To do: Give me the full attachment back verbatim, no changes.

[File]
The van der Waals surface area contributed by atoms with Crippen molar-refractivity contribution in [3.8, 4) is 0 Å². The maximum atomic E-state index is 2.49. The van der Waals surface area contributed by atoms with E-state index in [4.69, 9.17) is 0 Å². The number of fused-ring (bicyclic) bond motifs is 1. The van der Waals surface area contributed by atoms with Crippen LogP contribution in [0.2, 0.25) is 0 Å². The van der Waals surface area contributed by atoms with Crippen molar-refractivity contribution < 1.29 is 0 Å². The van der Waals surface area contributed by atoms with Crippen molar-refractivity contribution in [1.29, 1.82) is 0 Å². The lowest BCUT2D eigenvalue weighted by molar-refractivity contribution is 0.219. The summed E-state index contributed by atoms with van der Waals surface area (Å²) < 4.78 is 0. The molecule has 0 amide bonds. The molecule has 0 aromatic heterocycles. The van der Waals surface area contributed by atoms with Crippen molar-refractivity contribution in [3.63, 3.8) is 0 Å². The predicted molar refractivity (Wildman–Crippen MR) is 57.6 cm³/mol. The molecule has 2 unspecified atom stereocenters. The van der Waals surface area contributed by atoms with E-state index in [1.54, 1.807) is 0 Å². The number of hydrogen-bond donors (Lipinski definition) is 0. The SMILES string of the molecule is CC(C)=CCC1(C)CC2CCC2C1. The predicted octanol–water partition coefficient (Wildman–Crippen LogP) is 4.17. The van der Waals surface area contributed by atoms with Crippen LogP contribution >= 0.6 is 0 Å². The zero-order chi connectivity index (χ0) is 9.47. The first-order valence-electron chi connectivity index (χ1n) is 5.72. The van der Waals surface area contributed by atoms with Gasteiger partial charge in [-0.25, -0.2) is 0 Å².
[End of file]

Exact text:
The van der Waals surface area contributed by atoms with Crippen molar-refractivity contribution in [3.8, 4) is 0 Å². The maximum atomic E-state index is 2.49. The van der Waals surface area contributed by atoms with E-state index in [4.69, 9.17) is 0 Å². The number of fused-ring (bicyclic) bond motifs is 1. The van der Waals surface area contributed by atoms with Crippen LogP contribution in [0.2, 0.25) is 0 Å². The van der Waals surface area contributed by atoms with Crippen molar-refractivity contribution < 1.29 is 0 Å². The van der Waals surface area contributed by atoms with Crippen molar-refractivity contribution in [1.29, 1.82) is 0 Å². The lowest BCUT2D eigenvalue weighted by molar-refractivity contribution is 0.219. The summed E-state index contributed by atoms with van der Waals surface area (Å²) < 4.78 is 0. The molecule has 0 amide bonds. The molecule has 0 aromatic heterocycles. The van der Waals surface area contributed by atoms with Crippen molar-refractivity contribution in [3.63, 3.8) is 0 Å². The predicted molar refractivity (Wildman–Crippen MR) is 57.6 cm³/mol. The molecule has 2 unspecified atom stereocenters. The van der Waals surface area contributed by atoms with E-state index in [1.54, 1.807) is 0 Å². The number of hydrogen-bond donors (Lipinski definition) is 0. The SMILES string of the molecule is CC(C)=CCC1(C)CC2CCC2C1. The predicted octanol–water partition coefficient (Wildman–Crippen LogP) is 4.17. The van der Waals surface area contributed by atoms with Crippen LogP contribution >= 0.6 is 0 Å². The zero-order chi connectivity index (χ0) is 9.47. The first-order valence-electron chi connectivity index (χ1n) is 5.72. The van der Waals surface area contributed by atoms with Gasteiger partial charge in [-0.25, -0.2) is 0 Å².